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Java ReentrantReadWriteLocks – how to safely acquire write lock when in a read lock?

I am using in my code at the moment a ReentrantReadWriteLock to synchronize access over a tree-like structure. This structure is large, and read by many threads at once with occasional modifications to small parts of it – so it seems to fit the read-write idiom well. I understand that with this particular class, one cannot elevate a read lock to a write lock, so as per the Javadocs one must release the read lock before obtaining the write lock. I’ve used this pattern successfully in non-reentrant contexts before.

What I’m finding however is that I cannot reliably acquire the write lock without blocking forever. Since the read lock is reentrant and I am actually using it as such, the simple code

lock.getReadLock().unlock();
lock.getWriteLock().lock()

can block if I have acquired the readlock reentrantly. Each call to unlock just reduces the hold count, and the lock is only actually released when the hold count hits zero.

EDIT to clarify this, as I don’t think I explained it too well initially – I am aware that there is no built-in lock escalation in this class, and that I have to simply release the read lock and obtain the write lock. My problem is/was that regardless of what other threads are doing, calling getReadLock().unlock() may not actually release this thread’s hold on the lock if it acquired it reentrantly, in which case the call to getWriteLock().lock() will block forever as this thread still has a hold on the read lock and thus blocks itself.

For example, this code snippet will never reach the println statement, even when run singlethreaded with no other threads accessing the lock:

final ReadWriteLock lock = new ReentrantReadWriteLock();
lock.getReadLock().lock();

// In real code we would go call other methods that end up calling back and
// thus locking again
lock.getReadLock().lock();

// Now we do some stuff and realise we need to write so try to escalate the
// lock as per the Javadocs and the above description
lock.getReadLock().unlock(); // Does not actually release the lock
lock.getWriteLock().lock();  // Blocks as some thread (this one!) holds read lock

System.out.println("Will never get here");

So I ask, is there a nice idiom to handle this situation? Specifically, when a thread that holds a read lock (possibly reentrantly) discovers that it needs to do some writing, and thus wants to “suspend” its own read lock in order to pick up the write lock (blocking as required on other threads to release their holds on the read lock), and then “pick up” its hold on the read lock in the same state afterwards?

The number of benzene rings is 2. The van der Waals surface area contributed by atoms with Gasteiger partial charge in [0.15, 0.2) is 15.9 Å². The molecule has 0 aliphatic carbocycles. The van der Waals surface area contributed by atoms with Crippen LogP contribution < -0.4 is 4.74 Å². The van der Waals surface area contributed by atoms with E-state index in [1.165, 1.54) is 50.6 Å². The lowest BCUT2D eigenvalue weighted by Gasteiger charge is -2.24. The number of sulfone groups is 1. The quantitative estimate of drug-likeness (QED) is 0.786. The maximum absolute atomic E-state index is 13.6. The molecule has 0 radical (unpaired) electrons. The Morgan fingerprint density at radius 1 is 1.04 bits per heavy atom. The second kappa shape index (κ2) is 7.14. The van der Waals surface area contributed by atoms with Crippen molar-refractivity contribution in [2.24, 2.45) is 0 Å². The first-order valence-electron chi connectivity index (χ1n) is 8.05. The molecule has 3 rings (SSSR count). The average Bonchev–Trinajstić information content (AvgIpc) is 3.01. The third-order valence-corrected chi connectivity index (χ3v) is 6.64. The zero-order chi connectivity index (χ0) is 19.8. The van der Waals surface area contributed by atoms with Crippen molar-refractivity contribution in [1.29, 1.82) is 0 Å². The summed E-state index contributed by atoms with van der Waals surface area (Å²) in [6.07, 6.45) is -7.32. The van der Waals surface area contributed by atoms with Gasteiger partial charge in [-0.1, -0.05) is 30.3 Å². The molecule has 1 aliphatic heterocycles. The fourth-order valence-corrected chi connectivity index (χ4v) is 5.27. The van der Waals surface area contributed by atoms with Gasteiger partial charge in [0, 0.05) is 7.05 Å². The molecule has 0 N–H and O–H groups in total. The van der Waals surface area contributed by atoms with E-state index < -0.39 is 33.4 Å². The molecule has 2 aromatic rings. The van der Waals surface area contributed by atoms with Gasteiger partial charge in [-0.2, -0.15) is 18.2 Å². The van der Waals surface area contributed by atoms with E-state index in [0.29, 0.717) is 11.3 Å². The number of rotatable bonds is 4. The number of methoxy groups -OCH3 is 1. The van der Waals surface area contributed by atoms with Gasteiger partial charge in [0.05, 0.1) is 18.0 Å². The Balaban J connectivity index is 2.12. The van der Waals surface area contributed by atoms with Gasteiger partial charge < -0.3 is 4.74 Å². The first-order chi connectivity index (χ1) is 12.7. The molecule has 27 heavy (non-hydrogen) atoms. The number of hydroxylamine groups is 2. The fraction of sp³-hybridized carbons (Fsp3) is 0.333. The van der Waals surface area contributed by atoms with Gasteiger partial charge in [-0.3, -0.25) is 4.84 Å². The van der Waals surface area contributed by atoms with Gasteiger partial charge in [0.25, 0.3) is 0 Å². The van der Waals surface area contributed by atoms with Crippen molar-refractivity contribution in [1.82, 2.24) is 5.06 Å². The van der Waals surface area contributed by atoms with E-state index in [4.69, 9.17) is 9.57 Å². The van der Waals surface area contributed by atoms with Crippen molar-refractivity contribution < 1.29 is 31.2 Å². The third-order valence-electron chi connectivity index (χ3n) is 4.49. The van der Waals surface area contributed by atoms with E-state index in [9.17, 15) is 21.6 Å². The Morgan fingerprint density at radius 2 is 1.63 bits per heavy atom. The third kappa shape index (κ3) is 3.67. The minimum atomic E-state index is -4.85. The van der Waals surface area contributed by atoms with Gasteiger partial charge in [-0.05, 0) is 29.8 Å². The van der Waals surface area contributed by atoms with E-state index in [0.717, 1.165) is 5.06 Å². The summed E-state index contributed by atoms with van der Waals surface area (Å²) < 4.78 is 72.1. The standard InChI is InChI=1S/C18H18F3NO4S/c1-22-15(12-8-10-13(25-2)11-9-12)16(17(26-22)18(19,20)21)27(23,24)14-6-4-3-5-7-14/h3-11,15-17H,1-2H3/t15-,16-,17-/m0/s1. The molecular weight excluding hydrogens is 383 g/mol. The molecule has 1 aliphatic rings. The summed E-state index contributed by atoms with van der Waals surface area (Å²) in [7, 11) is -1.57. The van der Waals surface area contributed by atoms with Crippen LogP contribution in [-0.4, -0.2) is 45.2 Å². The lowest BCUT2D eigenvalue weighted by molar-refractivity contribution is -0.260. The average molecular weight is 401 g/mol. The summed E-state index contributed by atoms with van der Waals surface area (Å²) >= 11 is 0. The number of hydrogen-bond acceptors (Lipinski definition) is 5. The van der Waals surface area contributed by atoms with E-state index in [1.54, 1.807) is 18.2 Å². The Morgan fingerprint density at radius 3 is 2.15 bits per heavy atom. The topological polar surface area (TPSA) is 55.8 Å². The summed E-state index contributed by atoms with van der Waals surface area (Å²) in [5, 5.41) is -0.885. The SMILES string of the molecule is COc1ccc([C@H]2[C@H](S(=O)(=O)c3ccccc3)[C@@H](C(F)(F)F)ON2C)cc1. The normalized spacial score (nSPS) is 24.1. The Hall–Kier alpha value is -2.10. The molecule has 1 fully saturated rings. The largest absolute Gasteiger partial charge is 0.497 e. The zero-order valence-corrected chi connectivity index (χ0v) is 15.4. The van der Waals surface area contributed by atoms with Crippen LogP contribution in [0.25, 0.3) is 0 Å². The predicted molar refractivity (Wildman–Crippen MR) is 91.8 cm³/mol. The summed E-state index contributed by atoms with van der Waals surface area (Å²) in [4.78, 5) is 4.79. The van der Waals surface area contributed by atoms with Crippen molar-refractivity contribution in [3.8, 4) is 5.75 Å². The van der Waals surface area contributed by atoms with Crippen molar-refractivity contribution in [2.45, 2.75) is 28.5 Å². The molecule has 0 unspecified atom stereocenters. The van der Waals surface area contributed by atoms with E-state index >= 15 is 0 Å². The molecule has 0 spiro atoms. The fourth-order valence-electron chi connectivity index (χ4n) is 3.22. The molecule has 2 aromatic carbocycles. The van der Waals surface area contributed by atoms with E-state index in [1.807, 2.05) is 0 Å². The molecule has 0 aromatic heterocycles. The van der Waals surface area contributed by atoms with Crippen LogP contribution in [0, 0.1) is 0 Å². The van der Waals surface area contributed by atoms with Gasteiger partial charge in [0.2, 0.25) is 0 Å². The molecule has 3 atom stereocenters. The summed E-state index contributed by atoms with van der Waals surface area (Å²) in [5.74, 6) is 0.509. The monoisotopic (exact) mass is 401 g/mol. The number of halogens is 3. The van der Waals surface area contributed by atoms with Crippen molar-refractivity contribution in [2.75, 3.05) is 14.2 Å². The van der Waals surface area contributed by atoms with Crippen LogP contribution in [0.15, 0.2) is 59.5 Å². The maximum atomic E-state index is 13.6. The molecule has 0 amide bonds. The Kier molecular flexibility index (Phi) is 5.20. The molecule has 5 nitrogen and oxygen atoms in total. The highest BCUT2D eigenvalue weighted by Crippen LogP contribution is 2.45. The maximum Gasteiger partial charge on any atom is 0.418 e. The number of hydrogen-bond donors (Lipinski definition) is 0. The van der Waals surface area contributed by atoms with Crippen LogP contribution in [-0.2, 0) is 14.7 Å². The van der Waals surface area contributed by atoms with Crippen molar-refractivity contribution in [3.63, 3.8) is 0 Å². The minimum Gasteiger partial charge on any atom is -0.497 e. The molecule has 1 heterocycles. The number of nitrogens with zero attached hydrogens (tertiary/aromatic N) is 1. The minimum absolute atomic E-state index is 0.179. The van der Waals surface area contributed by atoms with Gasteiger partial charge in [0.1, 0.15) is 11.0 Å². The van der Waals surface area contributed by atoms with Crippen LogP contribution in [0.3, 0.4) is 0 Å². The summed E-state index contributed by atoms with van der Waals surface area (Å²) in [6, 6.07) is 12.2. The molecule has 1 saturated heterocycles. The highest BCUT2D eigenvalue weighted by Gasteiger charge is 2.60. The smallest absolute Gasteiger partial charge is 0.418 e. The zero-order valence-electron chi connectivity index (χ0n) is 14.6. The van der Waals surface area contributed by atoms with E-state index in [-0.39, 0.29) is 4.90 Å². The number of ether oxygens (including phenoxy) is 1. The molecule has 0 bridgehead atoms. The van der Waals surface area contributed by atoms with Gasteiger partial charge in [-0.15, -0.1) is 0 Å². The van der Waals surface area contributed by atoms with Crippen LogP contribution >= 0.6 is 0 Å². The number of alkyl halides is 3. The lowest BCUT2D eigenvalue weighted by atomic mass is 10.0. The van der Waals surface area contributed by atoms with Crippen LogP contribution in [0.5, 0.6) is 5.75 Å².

Since this ReadWriteLock implementation was specifically designed to be reentrant, surely there is some sensible way to elevate a read lock to a write lock when the locks may be acquired reentrantly? This is the critical part that means the naive approach does not work.

Answer

I have made a little progress on this. By declaring the lock variable explicitly as a ReentrantReadWriteLock instead of simply a ReadWriteLock (less than ideal, but probably a necessary evil in this case) I can call the getReadHoldCount() method. This lets me obtain the number of holds for the current thread, and thus I can release the readlock this many times (and reacquire it the same number afterwards). So this works, as shown by a quick-and-dirty test:

final int holdCount = lock.getReadHoldCount();
for (int i = 0; i < holdCount; i++) {
   lock.readLock().unlock();
}
lock.writeLock().lock();
try {
   // Perform modifications
} finally {
   // Downgrade by reacquiring read lock before releasing write lock
   for (int i = 0; i < holdCount; i++) {
      lock.readLock().lock();
   }
   lock.writeLock().unlock();
}

Still, is this going to be the best I can do? It doesn’t feel very elegant, and I’m still hoping that there’s a way to handle this in a less “manual” fashion.